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  1. #1
    Join Date
    Oct. 26, 2000
    Location
    Tempe, AZ
    Posts
    1,778

    Default Riding out the random crow hop...how?

    My mare unloaded me Monday after a series of crow hops. Somehow, I got behind the saddle and came off through the back door.

    She doesn't do this on any kind of a regular basis & it caught me completely off guard. We were walking along the arena rail when she started in.

    I know I should:
    1.Get her head up
    2. leg on to go forward (no whip at hand)

    but what else am I missing?

    Guess I've never really run into this with any other horse I've ridden. Or I was younger, fitter, and more ready to deal with it.

    ps-not off topic, really, but I figured lots of people are reading here. Mods, feel free to move.
    ~ Horse Box Lovers Clique ~



  2. #2
    Join Date
    Oct. 15, 2007
    Location
    the heartland
    Posts
    211

    Default

    My mare is looky and reactive, but she's 8 now, and it has improved. Start on the ground to take control before mounting. Disrespect in the cross ties to stealing food on the ground should not be tolerated. If you have won the leadership before mounting, riding will go better. I've a younger horse now, and I'm finding that I spend most of my horse time too inattentive to bring him along properly, so I'm humbly trying to concentrate more, execute more of a planned time with him, and take time after our work to analyze what could be improved.



  3. #3
    Join Date
    Aug. 28, 2007
    Location
    Triangle Area, NC
    Posts
    6,704

    Default

    Grab mane with weak hand, pull strong hand into armpit

    Disarms all naughtiness
    www.destinationconsensusequus.com
    chaque pas est fait ensemble


    4 members found this post helpful.

  4. #4
    Join Date
    Oct. 29, 2000
    Location
    Southern Pines, N.C.
    Posts
    11,422

    Default

    Kick as hard as you can. Hold on tight.

    Seriously, a horse cannot go up and down if it is going forward. When I had a horse who resembled a rodeo bronc, a cowboy told me this and it has become my mantra.

    Your instinct is to grab the reins to stop the horse. WRONGO. Grabbing the reins allows the horse to tuck his head and get behind the bit. Slowing the horse down allows him to get even more verticle thrust.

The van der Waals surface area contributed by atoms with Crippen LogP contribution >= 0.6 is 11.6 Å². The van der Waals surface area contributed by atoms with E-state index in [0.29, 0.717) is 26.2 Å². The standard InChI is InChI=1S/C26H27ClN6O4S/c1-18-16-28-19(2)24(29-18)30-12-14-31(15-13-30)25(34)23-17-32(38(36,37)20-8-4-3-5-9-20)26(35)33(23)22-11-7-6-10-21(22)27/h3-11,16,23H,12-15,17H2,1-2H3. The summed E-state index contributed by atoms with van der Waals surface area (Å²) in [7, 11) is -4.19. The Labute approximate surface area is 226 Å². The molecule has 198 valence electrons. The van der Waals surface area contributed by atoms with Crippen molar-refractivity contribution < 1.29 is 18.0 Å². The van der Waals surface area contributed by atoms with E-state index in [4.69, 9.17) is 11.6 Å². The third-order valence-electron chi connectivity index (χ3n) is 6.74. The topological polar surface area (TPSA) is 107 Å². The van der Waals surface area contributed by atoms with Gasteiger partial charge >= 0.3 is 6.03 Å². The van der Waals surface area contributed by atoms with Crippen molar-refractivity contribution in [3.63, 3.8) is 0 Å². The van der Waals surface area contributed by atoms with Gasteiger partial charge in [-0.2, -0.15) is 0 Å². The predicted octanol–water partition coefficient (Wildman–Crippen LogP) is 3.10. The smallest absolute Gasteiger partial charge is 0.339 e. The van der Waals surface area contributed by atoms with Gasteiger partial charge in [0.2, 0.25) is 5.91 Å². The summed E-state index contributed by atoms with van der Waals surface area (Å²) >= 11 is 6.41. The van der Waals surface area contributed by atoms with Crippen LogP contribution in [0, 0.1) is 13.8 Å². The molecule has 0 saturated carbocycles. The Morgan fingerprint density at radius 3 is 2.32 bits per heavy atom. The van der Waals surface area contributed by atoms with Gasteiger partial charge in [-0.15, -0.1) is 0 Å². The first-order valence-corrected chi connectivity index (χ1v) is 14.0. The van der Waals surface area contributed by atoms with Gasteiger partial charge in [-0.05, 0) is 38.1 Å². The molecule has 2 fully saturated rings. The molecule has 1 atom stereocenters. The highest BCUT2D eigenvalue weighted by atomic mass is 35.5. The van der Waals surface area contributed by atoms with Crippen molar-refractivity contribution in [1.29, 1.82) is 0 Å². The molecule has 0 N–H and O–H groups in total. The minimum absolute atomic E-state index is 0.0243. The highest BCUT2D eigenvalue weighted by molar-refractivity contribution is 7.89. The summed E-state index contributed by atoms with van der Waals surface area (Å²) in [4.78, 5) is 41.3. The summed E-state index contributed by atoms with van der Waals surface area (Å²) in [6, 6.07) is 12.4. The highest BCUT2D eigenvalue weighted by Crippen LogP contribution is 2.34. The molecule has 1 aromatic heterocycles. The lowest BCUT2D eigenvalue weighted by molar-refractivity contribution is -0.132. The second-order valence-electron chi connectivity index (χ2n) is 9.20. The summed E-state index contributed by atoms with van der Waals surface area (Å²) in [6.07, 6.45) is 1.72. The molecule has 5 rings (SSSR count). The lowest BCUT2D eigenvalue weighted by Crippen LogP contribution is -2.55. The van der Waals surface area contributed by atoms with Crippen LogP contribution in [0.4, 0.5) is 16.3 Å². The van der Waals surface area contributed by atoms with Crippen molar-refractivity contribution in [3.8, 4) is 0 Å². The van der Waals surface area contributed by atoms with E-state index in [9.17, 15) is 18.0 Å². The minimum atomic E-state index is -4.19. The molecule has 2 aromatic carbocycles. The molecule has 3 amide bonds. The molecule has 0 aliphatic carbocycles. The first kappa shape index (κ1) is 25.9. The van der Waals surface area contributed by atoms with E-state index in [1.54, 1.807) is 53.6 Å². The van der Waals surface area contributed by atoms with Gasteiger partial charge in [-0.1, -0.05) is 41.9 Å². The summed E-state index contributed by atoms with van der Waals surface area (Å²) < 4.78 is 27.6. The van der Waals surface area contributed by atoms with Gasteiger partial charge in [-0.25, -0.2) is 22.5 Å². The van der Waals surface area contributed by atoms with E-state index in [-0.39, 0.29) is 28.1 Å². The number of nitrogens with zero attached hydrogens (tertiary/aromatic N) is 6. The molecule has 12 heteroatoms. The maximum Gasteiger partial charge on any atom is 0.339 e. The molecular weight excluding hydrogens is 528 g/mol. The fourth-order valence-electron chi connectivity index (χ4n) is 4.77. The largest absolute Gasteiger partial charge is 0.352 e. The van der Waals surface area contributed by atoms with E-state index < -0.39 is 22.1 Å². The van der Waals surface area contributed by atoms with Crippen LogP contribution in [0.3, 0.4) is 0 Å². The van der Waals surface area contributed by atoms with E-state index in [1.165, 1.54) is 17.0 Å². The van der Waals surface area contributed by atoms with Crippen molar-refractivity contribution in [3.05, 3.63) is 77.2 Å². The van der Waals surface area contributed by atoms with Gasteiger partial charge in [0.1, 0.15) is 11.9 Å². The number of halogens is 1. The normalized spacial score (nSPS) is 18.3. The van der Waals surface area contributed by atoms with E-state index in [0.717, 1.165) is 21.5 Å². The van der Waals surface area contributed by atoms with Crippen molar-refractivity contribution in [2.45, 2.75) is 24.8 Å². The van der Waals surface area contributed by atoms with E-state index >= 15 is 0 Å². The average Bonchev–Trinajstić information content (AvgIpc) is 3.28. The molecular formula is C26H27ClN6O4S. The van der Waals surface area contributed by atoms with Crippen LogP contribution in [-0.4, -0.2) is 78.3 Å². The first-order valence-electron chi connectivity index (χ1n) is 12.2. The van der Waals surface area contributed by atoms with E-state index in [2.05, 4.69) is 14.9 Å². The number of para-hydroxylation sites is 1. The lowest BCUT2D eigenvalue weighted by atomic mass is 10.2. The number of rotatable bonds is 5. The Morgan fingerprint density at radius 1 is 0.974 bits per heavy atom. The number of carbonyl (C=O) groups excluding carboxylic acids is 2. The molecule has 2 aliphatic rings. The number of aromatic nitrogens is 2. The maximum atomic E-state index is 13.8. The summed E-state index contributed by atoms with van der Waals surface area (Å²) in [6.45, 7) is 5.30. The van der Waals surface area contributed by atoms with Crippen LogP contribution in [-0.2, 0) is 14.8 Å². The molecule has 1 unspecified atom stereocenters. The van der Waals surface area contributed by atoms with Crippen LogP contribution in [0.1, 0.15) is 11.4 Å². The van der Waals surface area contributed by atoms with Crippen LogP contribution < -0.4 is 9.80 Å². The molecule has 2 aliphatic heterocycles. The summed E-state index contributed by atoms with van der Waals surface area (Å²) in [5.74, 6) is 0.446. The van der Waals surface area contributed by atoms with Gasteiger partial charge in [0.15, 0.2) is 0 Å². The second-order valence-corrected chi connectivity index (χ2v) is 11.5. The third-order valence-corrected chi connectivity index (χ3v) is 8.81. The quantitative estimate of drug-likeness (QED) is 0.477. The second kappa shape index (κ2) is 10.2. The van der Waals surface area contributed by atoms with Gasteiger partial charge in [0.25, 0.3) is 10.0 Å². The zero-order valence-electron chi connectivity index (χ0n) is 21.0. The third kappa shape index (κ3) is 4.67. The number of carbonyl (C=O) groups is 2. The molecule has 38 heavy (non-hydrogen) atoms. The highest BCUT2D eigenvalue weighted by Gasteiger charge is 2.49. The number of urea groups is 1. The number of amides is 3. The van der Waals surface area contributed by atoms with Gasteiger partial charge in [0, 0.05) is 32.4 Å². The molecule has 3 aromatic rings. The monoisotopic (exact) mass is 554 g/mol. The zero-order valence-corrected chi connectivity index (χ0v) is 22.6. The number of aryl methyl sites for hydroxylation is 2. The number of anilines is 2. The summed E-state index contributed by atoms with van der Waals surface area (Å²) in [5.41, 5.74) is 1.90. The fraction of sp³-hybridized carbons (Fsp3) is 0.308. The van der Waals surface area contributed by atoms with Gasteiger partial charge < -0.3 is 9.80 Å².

So grab mane and KICK on. Scream like a banshee if you need to. Whatever it takes to get him galloping forward. And, if you are in a secure position, keep him galloping until he wants to stop. Then go around twice more.

    He will quickly get the idea that bad behavior = exhaustion from galloping.
    "I used to have money, now I have horses."



  5. #5
    Join Date
    Oct. 25, 2012
    Posts
    3,802

    Default

    The above, plus an unmistakable expression of verbal displeasure. Mine tends to be, "EEEEEEEEYYYAAATTTTTTTTT!!!!!"

    She knows what THAT means . . .



  6. #6
    Join Date
    Nov. 13, 2011
    Location
    Lisbon, Portugal
    Posts
    1,451

    Default

    I used to ride a lesson horse who crow hopped so often I liked to call him Mr Pogo Stick. This was an evasion to keep from going forward. So the only possible was to kick on. Kick was usually followed by whip, so there would be a succession of crow hop>kick>whip until the crow hopping stopped and the going forward started. Gotta say it's one good way to get a better seat
    Yes, I smell like a horse. No, I don't consider that to be a problem.

    Quote Originally Posted by DottieHQ View Post
    You're just jealous because you lack my extensive koalafications.



  7. #7
    Join Date
    Jun. 11, 2003
    Posts
    428

    Default

    practice?
    Seriously, in my experience, you have to successfully hang on and just stay on a couple times, before the brain is able to turn on the next time it happens and you are able to execute one of the above suggestions.
    If you do not have the bravery to kick on (and I often do not), the only stopping technique I found actually works is to pull hard enough on ONE rein to literally put the horse's nose on his/her shoulder.



  8. #8
    Join Date
    Nov. 13, 2004
    Location
    City of delusion in the state of total denial
    Posts
    8,490

    Default

    Quote Originally Posted by Lady Eboshi View Post
    The above, plus an unmistakable expression of verbal displeasure. Mine tends to be, "EEEEEEEEYYYAAATTTTTTTTT!!!!!"

    She knows what THAT means . . .
    Yup. Followed with "ATATATATATATATAAAAAAAAAAAT!" for good measure if the point isn't immediately taken.
    "I'm not always sarcastic. Sometimes I'm asleep."
    - Harry Dresden

    Horse Isle 2: Legend of the Esrohs LifeCycle Breeding and competition MMORPG


    1 members found this post helpful.

  9. #9
    Join Date
    Nov. 18, 2010
    Location
    california
    Posts
    3,867

    Default

    My older TB is/was a bucker. One of my trainers taught me to never let go of the outside rein since being able to bend them into the outside as well as moving forward would not allow them to buck.



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